Each state should have a designated agency that would compile and maintain a list of those who should not have weapons, according to national criteria. All local governments should be required to report the named individuals to the state. The state should then notify a designated federal agency … one whose sole function is to maintain a national list of those who should have no weapons, including (but not limited to) those on the government “no fly” list.

A civil procedure should be in place so that if one is designated for any of the multiple reasons set forth to be included on the “no weapons” list, they can ask for an administrative hearing by an appointed board consisting of medical and mental health professionals, law enforcement and an ordinary citizen. It should meet outside the court setting with all the technicalities that would be involved.

Law-abiding citizens and hunters would not be affected. The process would focus only on those who should never have access to guns.

Now, someone sure as heck is going to claim I’m bonkers, suggesting the government would come and get them if this type of proposal was considered. To them, I say: You confuse the USA with Nazi Germany, and I take personal offense at that. If you have better ideas — other than doing “nothing” — go ahead and submit them.

Do not rely on North Dakota’s U.S. senators and representative. The NRA owns all three of them, Hoeven, Heitkamp and Kevin Cramer. Minnesota, however, has two courageous senators who are concerned about “we the people,” and that’s how it ought to be.

I’m not against guns. I’m for common-sense regulation. Sure, the vast majority of killings are carried out with handguns. The states with the toughest laws have the most violence because our totally unregulated market allows the SOBs from out of state to sell guns right into the tough states that are trying to control them.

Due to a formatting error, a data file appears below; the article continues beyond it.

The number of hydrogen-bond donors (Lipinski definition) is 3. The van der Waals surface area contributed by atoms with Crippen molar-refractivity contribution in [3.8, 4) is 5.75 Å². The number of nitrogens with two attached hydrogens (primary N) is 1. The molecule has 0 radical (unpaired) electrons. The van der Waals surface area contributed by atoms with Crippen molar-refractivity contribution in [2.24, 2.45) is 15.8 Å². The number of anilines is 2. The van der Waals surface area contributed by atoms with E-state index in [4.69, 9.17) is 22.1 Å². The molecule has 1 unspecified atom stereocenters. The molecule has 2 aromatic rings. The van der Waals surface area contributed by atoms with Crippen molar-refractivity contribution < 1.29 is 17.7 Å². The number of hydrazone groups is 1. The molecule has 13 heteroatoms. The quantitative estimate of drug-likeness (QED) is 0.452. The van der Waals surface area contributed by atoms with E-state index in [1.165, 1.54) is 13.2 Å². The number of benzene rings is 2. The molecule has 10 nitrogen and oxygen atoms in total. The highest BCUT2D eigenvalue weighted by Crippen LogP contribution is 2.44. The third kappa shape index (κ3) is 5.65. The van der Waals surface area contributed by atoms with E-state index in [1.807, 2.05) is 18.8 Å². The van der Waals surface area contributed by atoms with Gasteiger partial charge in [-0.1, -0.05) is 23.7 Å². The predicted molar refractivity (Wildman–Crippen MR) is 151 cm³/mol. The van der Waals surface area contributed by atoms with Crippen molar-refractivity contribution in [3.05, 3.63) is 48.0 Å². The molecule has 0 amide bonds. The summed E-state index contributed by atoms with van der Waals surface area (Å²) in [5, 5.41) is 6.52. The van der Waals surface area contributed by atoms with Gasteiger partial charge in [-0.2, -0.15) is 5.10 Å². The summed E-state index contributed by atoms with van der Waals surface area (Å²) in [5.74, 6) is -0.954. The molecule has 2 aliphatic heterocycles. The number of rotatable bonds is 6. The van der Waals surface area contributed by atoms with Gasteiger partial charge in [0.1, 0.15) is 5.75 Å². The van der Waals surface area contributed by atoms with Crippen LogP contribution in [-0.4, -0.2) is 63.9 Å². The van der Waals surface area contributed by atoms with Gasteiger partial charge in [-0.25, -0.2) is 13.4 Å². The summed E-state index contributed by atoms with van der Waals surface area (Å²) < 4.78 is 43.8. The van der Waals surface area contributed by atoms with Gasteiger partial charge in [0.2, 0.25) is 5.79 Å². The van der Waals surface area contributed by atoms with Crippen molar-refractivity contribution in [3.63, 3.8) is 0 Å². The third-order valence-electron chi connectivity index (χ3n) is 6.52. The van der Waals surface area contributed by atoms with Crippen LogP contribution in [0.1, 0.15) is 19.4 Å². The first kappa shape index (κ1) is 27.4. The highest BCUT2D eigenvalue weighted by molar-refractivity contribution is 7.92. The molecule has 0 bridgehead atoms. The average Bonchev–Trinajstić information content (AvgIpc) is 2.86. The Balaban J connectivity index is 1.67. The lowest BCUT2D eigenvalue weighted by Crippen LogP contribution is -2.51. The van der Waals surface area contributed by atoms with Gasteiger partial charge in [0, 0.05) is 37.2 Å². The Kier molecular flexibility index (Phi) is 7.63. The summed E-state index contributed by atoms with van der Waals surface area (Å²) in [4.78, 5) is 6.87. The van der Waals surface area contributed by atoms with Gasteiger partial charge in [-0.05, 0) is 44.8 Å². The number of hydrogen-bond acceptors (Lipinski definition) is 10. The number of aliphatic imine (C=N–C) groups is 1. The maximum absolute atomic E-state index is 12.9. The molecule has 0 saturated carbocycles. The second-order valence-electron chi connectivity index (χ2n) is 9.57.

I think all gun regulations also should require that when the original owner sells or gives one away, that transaction should be recorded. The sale or gift should not be completed until the purchaser has been investigated through the required background check.

Nothing I or anyone else has suggested is going to stop all killers. But they can be dramatically reduced. That’s a goal we should all strive for.

We have a loose cannon running for the presidency who maintains that in the last massacre at the gay celebration, if there were more guns in the crowd, the killer would have been stopped. This person completely ignored the fact that even when police arrived, it was hours before they could take the needed action. Authorities thought the killer was wearing a bomb, and they didn’t want to cause further death. Unfortunately, they could not know they had been wrong until it was too late.

Imagine the setting: a crowded dance hall, dim lighting, music blasting your ear drums. Somewhere in the dark, a crazed killer opens fire. Now, let’s assume that one or more partygoers were armed with semiautomatic weapons.

Now just stop and think. How could these other armed people have stopped this? They couldn’t. If they were gun-toting cowboys, they could sure open fire … and more people would be injured or die because no one could tell the good guys from the bad guys. That would also apply to the police, once they made their entrance.

When I hear lawmen talking about not wanting regulation, I ask myself where they get that crazy “Trump juice.” We ask so much of our law enforcement, and around here, they are the best of the best. But they need our help. Whether they want it or not, we should support reasonable gun regulation. We should also release some of our uninformed politicians from their duties if they can’t recognize the danger in the status quo and the need for common sense.

Note to the NRA: The good, decent members of that organization should show their horror at their leaders by demanding they change their posture … or drop your membership in protest. There are good people in that organization for the right reasons. Unfortunately, these good people aren’t the spokesman.

Last but not least, National Public Radio talked last week about how the American Medical Association considers gun violence a public health crisis. Yet existing laws limit or prohibit research on the issue. Those laws should be repealed immediately so that the Centers for Disease Control, the AMA and other professionals are permitted to finally research gun violence. We need real information to work with. Right now, the main problem is that we don’t have it. Amen.